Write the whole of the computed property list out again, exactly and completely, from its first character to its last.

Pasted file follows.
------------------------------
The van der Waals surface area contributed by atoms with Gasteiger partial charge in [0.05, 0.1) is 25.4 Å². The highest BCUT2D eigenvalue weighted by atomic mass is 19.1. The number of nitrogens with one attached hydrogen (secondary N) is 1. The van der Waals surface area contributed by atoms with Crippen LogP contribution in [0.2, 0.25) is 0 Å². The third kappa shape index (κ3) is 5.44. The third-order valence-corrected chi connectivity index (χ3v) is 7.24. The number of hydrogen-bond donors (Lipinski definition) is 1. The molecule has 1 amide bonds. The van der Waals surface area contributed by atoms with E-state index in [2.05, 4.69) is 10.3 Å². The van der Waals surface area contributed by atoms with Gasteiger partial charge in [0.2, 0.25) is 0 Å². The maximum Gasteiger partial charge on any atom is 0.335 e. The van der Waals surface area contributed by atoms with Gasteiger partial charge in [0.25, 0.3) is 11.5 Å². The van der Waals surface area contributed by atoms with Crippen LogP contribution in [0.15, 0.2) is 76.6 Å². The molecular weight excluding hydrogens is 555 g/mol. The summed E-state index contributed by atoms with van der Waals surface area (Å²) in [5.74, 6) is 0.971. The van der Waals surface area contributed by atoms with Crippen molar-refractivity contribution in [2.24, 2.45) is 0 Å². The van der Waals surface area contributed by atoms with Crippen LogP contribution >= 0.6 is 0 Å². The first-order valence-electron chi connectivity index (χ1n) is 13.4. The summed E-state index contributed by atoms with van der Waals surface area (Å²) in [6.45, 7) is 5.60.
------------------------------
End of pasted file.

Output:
The van der Waals surface area contributed by atoms with Gasteiger partial charge in [0.05, 0.1) is 25.4 Å². The highest BCUT2D eigenvalue weighted by atomic mass is 19.1. The number of nitrogens with one attached hydrogen (secondary N) is 1. The van der Waals surface area contributed by atoms with Crippen LogP contribution in [0.2, 0.25) is 0 Å². The third kappa shape index (κ3) is 5.44. The third-order valence-corrected chi connectivity index (χ3v) is 7.24. The number of hydrogen-bond donors (Lipinski definition) is 1. The molecule has 1 amide bonds. The van der Waals surface area contributed by atoms with E-state index in [2.05, 4.69) is 10.3 Å². The van der Waals surface area contributed by atoms with Gasteiger partial charge in [0.2, 0.25) is 0 Å². The maximum Gasteiger partial charge on any atom is 0.335 e. The van der Waals surface area contributed by atoms with Gasteiger partial charge in [0.25, 0.3) is 11.5 Å². The van der Waals surface area contributed by atoms with Crippen LogP contribution in [0.15, 0.2) is 76.6 Å². The molecular weight excluding hydrogens is 555 g/mol. The summed E-state index contributed by atoms with van der Waals surface area (Å²) in [5.74, 6) is 0.971. The van der Waals surface area contributed by atoms with Crippen molar-refractivity contribution in [2.24, 2.45) is 0 Å². The van der Waals surface area contributed by atoms with Crippen LogP contribution >= 0.6 is 0 Å². The first-order valence-electron chi connectivity index (χ1n) is 13.4. The summed E-state index contributed by atoms with van der Waals surface area (Å²) in [6.45, 7) is 5.60.